The future of Glyndwr University is being reconsidered by the Welsh government, as the institution posts another multimillion-pound loss.
Times Higher Education has learned that ministers have asked Sir Adrian Webb, who led a review that considered Glyndwr’s future which was published in 2013, to reconvene with members of his review group to consider how his recommendations “might be taken forward”.
Sir Adrian has been told to look at “progress to date with the original recommendations and to consider options as put forward by institutions for the future development of higher education in this part of Wales”, a government spokesman said.
The discussions are likely to be given added urgency by Glyndwr’s continuing financial difficulties, which were underlined by the publication this month – long after most other UK higher education institutions – of the university’s accounts for 2013-14. These confirm a deficit of about £4 million for 2013-14, similar to 2012-13.
While most of the 2013-14 loss was made up of one-off costs, these came in a year when Glyndwr received £10.8 million in tuition fees from full-time international students, the majority of whom were enrolled at the university’s London campus.
It is unclear whether Glyndwr will be able to rely on such revenue in future, since it was ordered in November to close this site amid allegations that some students’ language qualifications were invalid.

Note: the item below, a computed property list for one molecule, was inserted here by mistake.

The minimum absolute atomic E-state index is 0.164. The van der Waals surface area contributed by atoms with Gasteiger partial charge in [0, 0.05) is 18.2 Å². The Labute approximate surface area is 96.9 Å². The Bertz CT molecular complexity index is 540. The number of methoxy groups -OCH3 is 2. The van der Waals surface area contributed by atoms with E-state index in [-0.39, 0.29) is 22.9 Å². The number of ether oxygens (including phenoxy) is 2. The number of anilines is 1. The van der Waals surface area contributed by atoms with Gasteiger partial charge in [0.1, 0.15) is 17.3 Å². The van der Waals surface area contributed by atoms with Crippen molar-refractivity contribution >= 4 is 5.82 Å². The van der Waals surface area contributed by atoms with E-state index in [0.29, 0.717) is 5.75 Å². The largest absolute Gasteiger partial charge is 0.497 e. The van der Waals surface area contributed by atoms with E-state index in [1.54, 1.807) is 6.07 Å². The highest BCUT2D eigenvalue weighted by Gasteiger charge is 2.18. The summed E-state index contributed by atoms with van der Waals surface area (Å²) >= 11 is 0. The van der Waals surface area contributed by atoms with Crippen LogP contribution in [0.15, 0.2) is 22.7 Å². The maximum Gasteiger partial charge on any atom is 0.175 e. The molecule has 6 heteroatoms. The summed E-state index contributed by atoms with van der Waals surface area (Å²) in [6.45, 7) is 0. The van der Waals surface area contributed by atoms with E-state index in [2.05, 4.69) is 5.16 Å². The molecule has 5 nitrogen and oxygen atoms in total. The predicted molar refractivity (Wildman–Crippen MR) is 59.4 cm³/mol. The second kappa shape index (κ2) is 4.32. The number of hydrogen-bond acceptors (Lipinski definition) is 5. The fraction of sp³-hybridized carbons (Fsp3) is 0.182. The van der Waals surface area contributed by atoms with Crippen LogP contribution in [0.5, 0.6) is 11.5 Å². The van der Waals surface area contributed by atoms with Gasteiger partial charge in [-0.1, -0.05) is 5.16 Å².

The university said the process of relocating to a new campus in the capital was “under way” but, at present, its sponsorship licence allows it to recruit about 100 international students to its Wrexham site only.
Glyndwr received a cash advance from the Higher Education Funding Council for Wales in March this year in order to “meet its peak forecast funding requirements”, the accounts reveal. This has now been repaid.
Graham Upton, the interim vice-chancellor, told THE he was working to “put the university back on a firm footing”.
“We are disappointed to announce a deficit…but anticipated these results and are now building for the future and implementing a strategy that will bring about financial stability,” Professor Upton said.
The 2013-14 accounts reveal that, although Glyndwr made an £894,000 surplus on its normal operations, this was wiped out by the £1.4 million cost of a voluntary severance scheme.
In addition, Glyndwr wrote off the £1.1 million value of its business in London owing to the winding down of its operations there, and spent £1.3 million on legal costs, some of which were associated with claims by students affected by the suspension of the university’s sponsorship licence.
The rest of the deficit was largely made up of a £1.2 million loss at a subsidiary, OpTIC Glyndwr, up from £900,000 the year before.
Penny Anderson, the president of Glyndwr University Students’ Guild, credited Professor Upton with bringing “some stability and direction” to the institution since he was appointed in January, but warned that the reliance on international student income had to end.
“It is clear there remain serious financial problems facing the university and that a sustainable, stable basis needs to be in place for students to have full confidence in the institution’s future,” she said.
Sir Adrian’s original review recommended the formation of a federation between Glyndwr and Coleg Cambria, a nearby further education college, and also suggested that a federation with Bangor University be considered.
Since the Bangor link-up has gained little traction, the formation of a partnership with the University of Wales Trinity Saint David has also been floated, THE understands.